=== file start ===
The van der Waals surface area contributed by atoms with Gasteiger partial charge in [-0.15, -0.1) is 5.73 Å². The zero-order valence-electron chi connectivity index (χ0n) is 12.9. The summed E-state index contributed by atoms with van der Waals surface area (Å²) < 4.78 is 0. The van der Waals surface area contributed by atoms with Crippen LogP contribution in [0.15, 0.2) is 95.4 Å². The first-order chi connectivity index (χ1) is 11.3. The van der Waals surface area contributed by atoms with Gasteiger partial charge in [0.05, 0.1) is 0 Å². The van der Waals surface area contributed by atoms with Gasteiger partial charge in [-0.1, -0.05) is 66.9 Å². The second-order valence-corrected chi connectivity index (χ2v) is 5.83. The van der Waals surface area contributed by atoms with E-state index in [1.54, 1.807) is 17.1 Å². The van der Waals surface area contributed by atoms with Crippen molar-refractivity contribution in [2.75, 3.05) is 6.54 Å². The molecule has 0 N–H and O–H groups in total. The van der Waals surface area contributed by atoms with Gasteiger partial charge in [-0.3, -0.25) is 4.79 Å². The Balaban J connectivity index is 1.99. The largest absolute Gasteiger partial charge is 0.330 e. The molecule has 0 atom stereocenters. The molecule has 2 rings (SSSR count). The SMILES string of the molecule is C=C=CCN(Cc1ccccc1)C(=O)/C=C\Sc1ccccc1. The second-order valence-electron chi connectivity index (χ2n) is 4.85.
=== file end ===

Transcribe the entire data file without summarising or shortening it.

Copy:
The van der Waals surface area contributed by atoms with Gasteiger partial charge in [-0.15, -0.1) is 5.73 Å². The zero-order valence-electron chi connectivity index (χ0n) is 12.9. The summed E-state index contributed by atoms with van der Waals surface area (Å²) < 4.78 is 0. The van der Waals surface area contributed by atoms with Crippen LogP contribution in [0.15, 0.2) is 95.4 Å². The first-order chi connectivity index (χ1) is 11.3. The van der Waals surface area contributed by atoms with Gasteiger partial charge in [0.05, 0.1) is 0 Å². The van der Waals surface area contributed by atoms with Gasteiger partial charge in [-0.1, -0.05) is 66.9 Å². The second-order valence-corrected chi connectivity index (χ2v) is 5.83. The van der Waals surface area contributed by atoms with E-state index in [1.54, 1.807) is 17.1 Å². The van der Waals surface area contributed by atoms with Crippen molar-refractivity contribution in [2.75, 3.05) is 6.54 Å². The molecule has 0 N–H and O–H groups in total. The van der Waals surface area contributed by atoms with Gasteiger partial charge in [-0.3, -0.25) is 4.79 Å². The Balaban J connectivity index is 1.99. The largest absolute Gasteiger partial charge is 0.330 e. The molecule has 0 atom stereocenters. The molecule has 2 rings (SSSR count). The SMILES string of the molecule is C=C=CCN(Cc1ccccc1)C(=O)/C=C\Sc1ccccc1. The second-order valence-electron chi connectivity index (χ2n) is 4.85.